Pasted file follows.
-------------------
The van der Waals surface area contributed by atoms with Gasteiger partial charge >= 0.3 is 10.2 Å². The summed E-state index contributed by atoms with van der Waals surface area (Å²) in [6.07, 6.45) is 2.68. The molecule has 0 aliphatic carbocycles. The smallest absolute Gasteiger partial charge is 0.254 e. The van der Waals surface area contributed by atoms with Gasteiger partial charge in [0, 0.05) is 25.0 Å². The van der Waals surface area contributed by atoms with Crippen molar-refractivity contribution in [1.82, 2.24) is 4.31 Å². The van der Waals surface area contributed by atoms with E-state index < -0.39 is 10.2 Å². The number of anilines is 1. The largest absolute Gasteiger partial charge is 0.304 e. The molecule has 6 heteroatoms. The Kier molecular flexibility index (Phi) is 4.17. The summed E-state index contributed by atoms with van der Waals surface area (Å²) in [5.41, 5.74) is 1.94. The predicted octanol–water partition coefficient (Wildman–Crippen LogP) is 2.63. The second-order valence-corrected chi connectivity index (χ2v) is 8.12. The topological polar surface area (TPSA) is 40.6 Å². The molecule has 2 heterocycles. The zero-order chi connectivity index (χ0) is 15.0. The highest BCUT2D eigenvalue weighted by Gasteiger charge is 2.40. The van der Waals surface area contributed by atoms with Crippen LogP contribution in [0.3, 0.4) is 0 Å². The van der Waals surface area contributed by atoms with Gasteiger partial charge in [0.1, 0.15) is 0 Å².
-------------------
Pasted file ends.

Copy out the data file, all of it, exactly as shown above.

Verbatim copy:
The van der Waals surface area contributed by atoms with Gasteiger partial charge >= 0.3 is 10.2 Å². The summed E-state index contributed by atoms with van der Waals surface area (Å²) in [6.07, 6.45) is 2.68. The molecule has 0 aliphatic carbocycles. The smallest absolute Gasteiger partial charge is 0.254 e. The van der Waals surface area contributed by atoms with Gasteiger partial charge in [0, 0.05) is 25.0 Å². The van der Waals surface area contributed by atoms with Crippen molar-refractivity contribution in [1.82, 2.24) is 4.31 Å². The van der Waals surface area contributed by atoms with E-state index < -0.39 is 10.2 Å². The number of anilines is 1. The largest absolute Gasteiger partial charge is 0.304 e. The molecule has 6 heteroatoms. The Kier molecular flexibility index (Phi) is 4.17. The summed E-state index contributed by atoms with van der Waals surface area (Å²) in [5.41, 5.74) is 1.94. The predicted octanol–water partition coefficient (Wildman–Crippen LogP) is 2.63. The second-order valence-corrected chi connectivity index (χ2v) is 8.12. The topological polar surface area (TPSA) is 40.6 Å². The molecule has 2 heterocycles. The zero-order chi connectivity index (χ0) is 15.0. The highest BCUT2D eigenvalue weighted by Gasteiger charge is 2.40. The van der Waals surface area contributed by atoms with Crippen LogP contribution in [0.3, 0.4) is 0 Å². The van der Waals surface area contributed by atoms with Gasteiger partial charge in [0.1, 0.15) is 0 Å².